And I do a little happy dance inside. 😉

The thing is, I haven’t read the classics for a while. For the sake of my writing, I needed to read modern books. My first draft of Harp Lessons tried to emulate some of Austen’s flowery style and my editors had to chisel away at the manuscript to make it more stylistically pleasing for today’s audience.

I am nowhere near having the command of the English language that Austen did. But when I tried to pretend that I did?

Call the bomb squad!

The result was that my words were fit for weapons of mass destruction rather than to delight a mass of readers. I’m relieved to have had patient editors when I first learned the ropes. They were fabulous people to subject themselves to my pretentious words.

I am reminded of the journal I kept of my trip to England back in 2005.

Hee hee.

While describing the places I went, I was so wrapped up in the experience, I couldn’t resist using the word… wait for it… “alighted.”

Fortunately, I’m the only one who ever goes back and reads that journal. But maybe William will one day read it and forgive my attempt to emulate a favorite author. 😉

I’d love to hear from you!

Have you ever tried, crashed, and burned while imitating the writings of your favorite authors? Did it actually turn out pretty good? Do your kids like to read the classics? Do they “get” it?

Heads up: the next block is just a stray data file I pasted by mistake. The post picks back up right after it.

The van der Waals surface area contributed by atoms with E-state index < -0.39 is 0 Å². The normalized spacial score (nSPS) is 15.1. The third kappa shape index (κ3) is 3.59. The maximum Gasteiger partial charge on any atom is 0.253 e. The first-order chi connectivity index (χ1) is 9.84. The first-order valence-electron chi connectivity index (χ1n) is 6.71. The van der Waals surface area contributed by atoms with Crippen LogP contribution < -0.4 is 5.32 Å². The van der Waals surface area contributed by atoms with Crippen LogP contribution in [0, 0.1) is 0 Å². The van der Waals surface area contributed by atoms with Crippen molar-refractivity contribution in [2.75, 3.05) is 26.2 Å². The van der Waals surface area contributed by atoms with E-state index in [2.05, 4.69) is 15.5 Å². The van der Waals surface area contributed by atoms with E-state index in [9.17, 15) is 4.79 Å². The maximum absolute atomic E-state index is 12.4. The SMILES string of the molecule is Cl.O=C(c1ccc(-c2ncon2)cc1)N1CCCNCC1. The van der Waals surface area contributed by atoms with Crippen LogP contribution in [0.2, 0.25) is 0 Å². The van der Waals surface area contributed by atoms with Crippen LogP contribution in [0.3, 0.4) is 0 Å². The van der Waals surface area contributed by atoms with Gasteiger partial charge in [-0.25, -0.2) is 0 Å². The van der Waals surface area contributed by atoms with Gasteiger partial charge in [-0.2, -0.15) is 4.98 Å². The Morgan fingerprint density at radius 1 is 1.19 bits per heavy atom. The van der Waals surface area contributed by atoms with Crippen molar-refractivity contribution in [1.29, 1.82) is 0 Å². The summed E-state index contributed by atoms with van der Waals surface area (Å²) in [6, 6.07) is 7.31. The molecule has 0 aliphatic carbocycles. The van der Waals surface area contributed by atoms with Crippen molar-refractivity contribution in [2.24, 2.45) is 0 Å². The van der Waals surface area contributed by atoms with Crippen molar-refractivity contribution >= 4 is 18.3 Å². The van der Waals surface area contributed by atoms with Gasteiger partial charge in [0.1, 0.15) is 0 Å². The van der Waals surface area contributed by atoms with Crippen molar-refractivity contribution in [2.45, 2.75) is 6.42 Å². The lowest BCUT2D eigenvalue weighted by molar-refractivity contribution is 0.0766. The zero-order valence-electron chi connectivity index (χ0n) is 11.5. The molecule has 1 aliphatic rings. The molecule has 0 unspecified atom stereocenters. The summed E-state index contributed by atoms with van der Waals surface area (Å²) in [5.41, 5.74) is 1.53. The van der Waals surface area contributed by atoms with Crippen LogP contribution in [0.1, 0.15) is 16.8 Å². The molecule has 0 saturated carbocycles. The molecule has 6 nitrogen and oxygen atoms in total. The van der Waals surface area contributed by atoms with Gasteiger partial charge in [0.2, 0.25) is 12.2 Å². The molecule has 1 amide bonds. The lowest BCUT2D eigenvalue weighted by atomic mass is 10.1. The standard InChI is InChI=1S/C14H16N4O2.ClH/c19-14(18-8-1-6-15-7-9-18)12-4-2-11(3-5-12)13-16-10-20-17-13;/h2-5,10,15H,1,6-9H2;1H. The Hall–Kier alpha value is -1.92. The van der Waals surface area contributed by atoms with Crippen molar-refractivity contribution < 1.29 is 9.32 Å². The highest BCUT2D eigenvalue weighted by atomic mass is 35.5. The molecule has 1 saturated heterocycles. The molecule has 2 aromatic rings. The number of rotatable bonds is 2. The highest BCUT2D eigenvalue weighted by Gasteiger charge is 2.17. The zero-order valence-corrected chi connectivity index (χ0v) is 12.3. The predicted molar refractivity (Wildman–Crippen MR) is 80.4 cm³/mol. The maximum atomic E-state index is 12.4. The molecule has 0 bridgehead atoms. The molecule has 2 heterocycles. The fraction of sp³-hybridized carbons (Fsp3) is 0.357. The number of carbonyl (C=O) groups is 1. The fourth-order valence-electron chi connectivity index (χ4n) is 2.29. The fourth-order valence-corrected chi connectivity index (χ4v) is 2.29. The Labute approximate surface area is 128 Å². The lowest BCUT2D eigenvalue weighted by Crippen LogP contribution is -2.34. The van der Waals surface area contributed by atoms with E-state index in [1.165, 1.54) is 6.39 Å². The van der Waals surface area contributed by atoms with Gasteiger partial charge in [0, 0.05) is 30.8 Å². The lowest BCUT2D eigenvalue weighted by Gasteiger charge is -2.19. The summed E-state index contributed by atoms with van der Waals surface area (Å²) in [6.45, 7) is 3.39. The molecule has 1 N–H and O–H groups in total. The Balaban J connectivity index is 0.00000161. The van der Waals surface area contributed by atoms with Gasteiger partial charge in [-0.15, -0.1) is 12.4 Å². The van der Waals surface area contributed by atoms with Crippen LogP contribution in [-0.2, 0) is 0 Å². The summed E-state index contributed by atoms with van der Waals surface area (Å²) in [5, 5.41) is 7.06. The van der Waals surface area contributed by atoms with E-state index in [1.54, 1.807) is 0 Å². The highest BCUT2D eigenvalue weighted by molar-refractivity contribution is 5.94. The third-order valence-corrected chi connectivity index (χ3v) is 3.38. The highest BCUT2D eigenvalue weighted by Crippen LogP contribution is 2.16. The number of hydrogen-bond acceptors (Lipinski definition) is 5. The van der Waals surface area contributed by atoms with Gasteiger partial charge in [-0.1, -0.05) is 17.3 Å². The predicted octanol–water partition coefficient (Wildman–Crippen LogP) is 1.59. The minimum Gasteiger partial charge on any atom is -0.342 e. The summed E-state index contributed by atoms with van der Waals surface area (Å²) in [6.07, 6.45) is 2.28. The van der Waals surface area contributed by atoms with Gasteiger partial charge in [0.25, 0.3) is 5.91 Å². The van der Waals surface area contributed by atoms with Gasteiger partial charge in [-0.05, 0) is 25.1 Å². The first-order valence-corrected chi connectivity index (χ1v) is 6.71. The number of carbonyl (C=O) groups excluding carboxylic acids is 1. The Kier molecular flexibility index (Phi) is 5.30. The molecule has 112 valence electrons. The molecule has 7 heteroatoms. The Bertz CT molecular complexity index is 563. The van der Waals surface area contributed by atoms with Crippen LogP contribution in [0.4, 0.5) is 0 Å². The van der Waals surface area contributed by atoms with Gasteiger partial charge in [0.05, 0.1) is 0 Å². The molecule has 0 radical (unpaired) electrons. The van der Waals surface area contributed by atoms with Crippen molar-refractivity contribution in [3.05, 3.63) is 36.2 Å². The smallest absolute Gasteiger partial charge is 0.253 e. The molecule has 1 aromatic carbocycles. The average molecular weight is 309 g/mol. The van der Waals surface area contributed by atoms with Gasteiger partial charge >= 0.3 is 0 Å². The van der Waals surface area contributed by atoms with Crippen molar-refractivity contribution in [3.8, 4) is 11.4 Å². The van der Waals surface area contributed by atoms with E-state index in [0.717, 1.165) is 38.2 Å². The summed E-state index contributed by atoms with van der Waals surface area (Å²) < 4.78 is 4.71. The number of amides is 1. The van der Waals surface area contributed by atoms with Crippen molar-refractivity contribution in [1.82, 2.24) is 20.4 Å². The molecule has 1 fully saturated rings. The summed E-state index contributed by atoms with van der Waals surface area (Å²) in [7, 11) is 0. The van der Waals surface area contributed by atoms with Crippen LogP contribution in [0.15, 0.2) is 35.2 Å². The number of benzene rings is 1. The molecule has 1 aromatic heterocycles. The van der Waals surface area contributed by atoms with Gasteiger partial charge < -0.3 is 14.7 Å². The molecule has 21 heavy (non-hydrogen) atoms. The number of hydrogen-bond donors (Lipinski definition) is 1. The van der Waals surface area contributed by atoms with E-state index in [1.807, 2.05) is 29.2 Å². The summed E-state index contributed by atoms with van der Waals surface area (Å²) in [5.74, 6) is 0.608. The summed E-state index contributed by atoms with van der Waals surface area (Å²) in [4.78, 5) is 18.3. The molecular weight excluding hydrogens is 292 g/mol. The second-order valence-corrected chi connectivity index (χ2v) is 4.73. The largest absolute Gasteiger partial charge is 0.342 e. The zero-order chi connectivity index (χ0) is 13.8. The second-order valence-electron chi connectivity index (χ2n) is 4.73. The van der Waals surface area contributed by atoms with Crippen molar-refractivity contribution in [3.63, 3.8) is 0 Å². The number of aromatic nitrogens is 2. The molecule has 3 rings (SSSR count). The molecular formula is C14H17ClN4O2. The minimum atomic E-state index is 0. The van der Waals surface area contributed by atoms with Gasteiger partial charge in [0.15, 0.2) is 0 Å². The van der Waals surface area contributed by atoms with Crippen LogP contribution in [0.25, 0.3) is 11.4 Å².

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#30 Why Do You Think You Could Benefit From Manuscript Evaluation and Critique?

Pre-polishing. Image attributed to Scotty00 via Wanacommons

Pre-polishing. Image attributed to Scotty00 via Wanacommons

Despite having been a writer since I was 6, I’m still learning. Despite having a degree in English Literature and having taught High School English, I’m still learning. Despite having published a book and having another one under contract, I’m still learning. If I have ten plus books under my belt, I’ll still be learning.

I have grown a pretty thick skin. I need feedback whether good or bad because I know that it means I can learn to get better. That’s why I’ve been pretty disappointed that I’ve only gotten two reviews for Harp Lessons. Sure, I’ve had people come up to me to tell me that they enjoyed it, but I really want to know what they liked about it. I want to know what they didn’t like about it.

Help me be a better writer!

But even better than reviews, is having a professional evaluate my manuscript before it gets sent to my publisher. It’ll be great to have someone tell me which “little darlings” need to bleed out and which spots need to be beefed up.

I’m very curious how this manuscript is going to come out. I’ve never written anything this quickly before. I can only imagine how much editing I’ll need to do when it’s finished. It would be nice to already have a plan in place to adjust the parts of the story that need work before I even get started on the grammatical issues.

A different set of eyes is always helpful. Different people have a different set of experiences to bring to the table. A different editor can catch things that another one may not. Not that the other editor is a bad editor, just one with other experiences. And the other editor may catch things that the first one didn’t.